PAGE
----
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The Learning Circles Project

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Activity - Social Rules
by Guy Ewing
LC Home

The Idea
Every group has its rules of social behaviour. The group itself may determine these rules, or they may be determined by outside forces, like institutional procedures or dominant social conventions in the broader community.

Learning circles are inclusive groups, and this means that the social rules in the group will need allow for that particular group of people to learn together. When a learning group begins to meet, it needs to work out its own social rules. This involves finding out what people need. For example, perhaps some of the participants in the group are on psychiatric medication and need to leave the group when they are experiencing side effects. In some groups, this might be awkward, requiring embarrassing and disruptive apologies each time one of these people leaves. But the rules for coming and going can be negotiated so that a person can leave and return gracefully if s/he needs to. 

In this activity, participants in a learning circle share information about their learning needs, and then negotiate rules that will work for everyone.

The Method
At the first meeting of the circle, the facilitator asks everyone to take a few minutes to think quietly about what makes it hard for him or her to learn in a group and what would make it easier. The facilitator might want to provide people with art materials for people to work with while they think about this. In addition to drawing materials, materials that are fun to play with are good:  pipe cleaners, Styrofoam, Plasticine, beads and other small objects, feathers.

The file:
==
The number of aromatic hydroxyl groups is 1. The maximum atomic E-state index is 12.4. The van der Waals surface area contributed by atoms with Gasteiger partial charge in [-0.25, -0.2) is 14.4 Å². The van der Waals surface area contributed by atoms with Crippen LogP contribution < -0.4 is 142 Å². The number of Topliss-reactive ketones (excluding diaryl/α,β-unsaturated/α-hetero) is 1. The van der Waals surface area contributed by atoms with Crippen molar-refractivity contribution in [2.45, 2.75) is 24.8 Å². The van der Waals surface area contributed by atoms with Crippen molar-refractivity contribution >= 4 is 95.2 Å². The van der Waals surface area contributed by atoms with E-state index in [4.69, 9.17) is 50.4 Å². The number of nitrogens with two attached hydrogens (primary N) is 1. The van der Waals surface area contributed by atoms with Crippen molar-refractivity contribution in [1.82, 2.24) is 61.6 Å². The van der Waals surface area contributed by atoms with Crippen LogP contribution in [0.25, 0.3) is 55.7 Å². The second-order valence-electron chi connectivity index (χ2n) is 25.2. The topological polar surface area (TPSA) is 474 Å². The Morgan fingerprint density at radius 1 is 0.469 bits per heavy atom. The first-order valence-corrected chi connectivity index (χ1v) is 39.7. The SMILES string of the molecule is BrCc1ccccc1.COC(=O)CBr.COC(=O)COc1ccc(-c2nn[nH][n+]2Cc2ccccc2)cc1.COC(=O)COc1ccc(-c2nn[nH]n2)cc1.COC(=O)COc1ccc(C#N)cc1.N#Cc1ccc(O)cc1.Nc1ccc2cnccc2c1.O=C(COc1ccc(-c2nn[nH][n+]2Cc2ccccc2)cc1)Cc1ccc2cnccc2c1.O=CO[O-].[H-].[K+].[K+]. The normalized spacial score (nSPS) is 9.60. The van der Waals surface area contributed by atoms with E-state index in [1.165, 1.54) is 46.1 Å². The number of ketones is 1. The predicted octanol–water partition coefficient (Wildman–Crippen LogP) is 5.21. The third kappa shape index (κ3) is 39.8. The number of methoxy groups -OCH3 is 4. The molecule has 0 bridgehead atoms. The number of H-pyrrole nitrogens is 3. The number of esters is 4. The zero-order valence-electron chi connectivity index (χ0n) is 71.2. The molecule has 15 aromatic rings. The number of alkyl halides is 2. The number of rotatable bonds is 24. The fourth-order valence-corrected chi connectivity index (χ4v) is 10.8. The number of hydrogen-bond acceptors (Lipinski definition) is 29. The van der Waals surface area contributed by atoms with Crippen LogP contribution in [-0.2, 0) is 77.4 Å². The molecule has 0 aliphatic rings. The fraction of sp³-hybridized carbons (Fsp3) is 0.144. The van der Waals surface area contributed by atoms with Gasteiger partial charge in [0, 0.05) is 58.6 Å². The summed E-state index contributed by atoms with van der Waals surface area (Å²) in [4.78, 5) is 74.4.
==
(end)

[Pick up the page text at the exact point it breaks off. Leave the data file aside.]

Then the facilitator asks people to say what they need. S/he writes down these needs on a flipchart, remembering that the flipchart is only notes for an oral list, and that whenever there is reference to a point or points, s/he should be sure to say them, so that participants in the group that cannot read the points will not be left out of the discussion.

After some discussion, the facilitator “pools” this information about needs, states everything s/he has learned about people’s needs back to the group and asks whether s/he has everything right. Then the facilitator explains that the circle is going to work on a list of rules that will accommodate all of the needs. S/he leads them in a discussion that begins with needs that are widely shared in the group, then moves to needs that are less widely shared, then moves to needs that may be in conflict and need to be resolved by rules that are acceptable to everyone.

As the rules are agreed upon, the facilitator writes them down on a flipchart. At the end of the session, s/he reads through the rules and makes sure that everyone in the group is in agreement. The next week, s/he brings a copy of the list of rules for everyone in the circle and reads this list out loud to the participants.

When a new participant joins the group, the facilitator has a private discussion with him/her to find out if the rules will work with this new participant. If they won’t, the facilitator reopens the discussion, bringing the needs of the new participant to the circle.

It is useful to review the social rules from time to time. Our understanding of our learning needs evolve, and participants may have new needs to bring to the circle.